Posted by Nancy on Saturday, November 10, 2012 at 8:23pm.
E=mc^2
10^6 J/s are being produced (1Mw)
10^6 J/s = m (3.0e8 m/s)
solve for mass to find amount of mass lost in one second.
~ .0033kg
wouldn't you divide by the speed of light squared?
nuclear chemistry - andrew, Saturday, November 10, 2012 at 8:26pm
E=mc^2
10^6 J/s are being produced (1Mw)
10^6 J/s = m (3.0e8 m/s)
solve for mass to find amount of mass lost in one second.
~ .0033kg
I know this is too late for you Nancy and you Andrew, but I thought it might be useful for other students out there.
So, to solve this problem we:
First convert 1.0 MW to W then to J/s
1.0 MW x 10^6 W/MW x ((1.00 J/S)/W) = 1.0 x 10^6 J/s
Next we use the binding energy equation to find how many Kg/s are required to power the reactor:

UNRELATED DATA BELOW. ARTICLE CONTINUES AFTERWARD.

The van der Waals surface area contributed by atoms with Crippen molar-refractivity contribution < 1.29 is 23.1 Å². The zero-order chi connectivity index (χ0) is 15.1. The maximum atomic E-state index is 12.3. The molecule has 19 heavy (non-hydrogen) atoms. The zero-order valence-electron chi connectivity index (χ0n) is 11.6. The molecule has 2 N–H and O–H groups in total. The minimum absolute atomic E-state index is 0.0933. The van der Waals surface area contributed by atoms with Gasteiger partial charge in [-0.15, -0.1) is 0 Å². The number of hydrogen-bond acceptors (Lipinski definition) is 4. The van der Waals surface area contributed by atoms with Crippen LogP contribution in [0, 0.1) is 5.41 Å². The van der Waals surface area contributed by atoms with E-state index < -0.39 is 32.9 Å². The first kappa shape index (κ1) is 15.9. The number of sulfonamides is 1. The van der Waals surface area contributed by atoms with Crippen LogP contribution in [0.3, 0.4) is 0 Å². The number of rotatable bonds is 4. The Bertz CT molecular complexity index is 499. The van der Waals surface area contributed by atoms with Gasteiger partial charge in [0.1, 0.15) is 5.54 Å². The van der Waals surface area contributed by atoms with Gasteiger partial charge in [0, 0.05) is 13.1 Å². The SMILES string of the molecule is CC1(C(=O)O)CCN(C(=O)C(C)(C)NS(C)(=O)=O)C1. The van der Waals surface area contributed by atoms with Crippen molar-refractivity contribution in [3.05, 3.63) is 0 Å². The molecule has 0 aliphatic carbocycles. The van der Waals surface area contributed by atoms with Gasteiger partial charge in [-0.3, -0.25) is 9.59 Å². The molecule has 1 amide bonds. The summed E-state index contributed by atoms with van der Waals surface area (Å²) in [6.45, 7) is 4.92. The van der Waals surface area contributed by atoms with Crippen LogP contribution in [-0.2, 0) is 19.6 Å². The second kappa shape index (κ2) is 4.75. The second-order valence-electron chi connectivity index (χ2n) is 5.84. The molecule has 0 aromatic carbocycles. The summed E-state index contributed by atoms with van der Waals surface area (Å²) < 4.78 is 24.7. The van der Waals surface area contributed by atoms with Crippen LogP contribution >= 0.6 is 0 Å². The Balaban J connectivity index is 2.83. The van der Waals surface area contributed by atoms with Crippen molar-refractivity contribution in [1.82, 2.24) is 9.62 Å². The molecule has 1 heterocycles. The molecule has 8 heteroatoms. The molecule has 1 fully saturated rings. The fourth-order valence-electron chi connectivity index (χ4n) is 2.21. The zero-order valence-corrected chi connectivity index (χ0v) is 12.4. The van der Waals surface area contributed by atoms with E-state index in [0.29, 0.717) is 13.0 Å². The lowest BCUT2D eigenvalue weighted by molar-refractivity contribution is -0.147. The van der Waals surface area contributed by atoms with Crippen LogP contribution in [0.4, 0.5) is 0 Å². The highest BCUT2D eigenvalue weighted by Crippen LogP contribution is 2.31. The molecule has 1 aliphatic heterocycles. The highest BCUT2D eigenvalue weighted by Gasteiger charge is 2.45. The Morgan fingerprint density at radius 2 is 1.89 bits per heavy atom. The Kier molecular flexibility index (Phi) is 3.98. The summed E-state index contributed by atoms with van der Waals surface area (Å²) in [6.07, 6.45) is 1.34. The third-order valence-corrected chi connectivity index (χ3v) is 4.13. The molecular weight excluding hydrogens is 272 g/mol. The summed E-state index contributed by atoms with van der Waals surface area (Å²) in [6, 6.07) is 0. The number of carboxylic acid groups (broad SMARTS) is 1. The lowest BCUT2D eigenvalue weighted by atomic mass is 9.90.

E=mc^2 where E= 1.0 x 10^6 J/s now it's important to remember that
1J= 1Kg x m^2/s^2 so if we replace the J in the numerator of our units we get E= (1.0 x 10^6 kg x m^2/s^3)
c= 2.998 x 10^8 m/s
we solve for m to get m= E/(c^2) now plug in you values and solve for m.
m= (1.0 x 10^6 kg x m^2/s^3)/((2.998 m/s)^2)
and find m= 1.1 x 10^-11 kg/s
From here it's just simple stoichiometry to find the mass rate loss in g/day.
The final answer should be
9.6 x 10^-4 g/day.
Hope this helps some folks.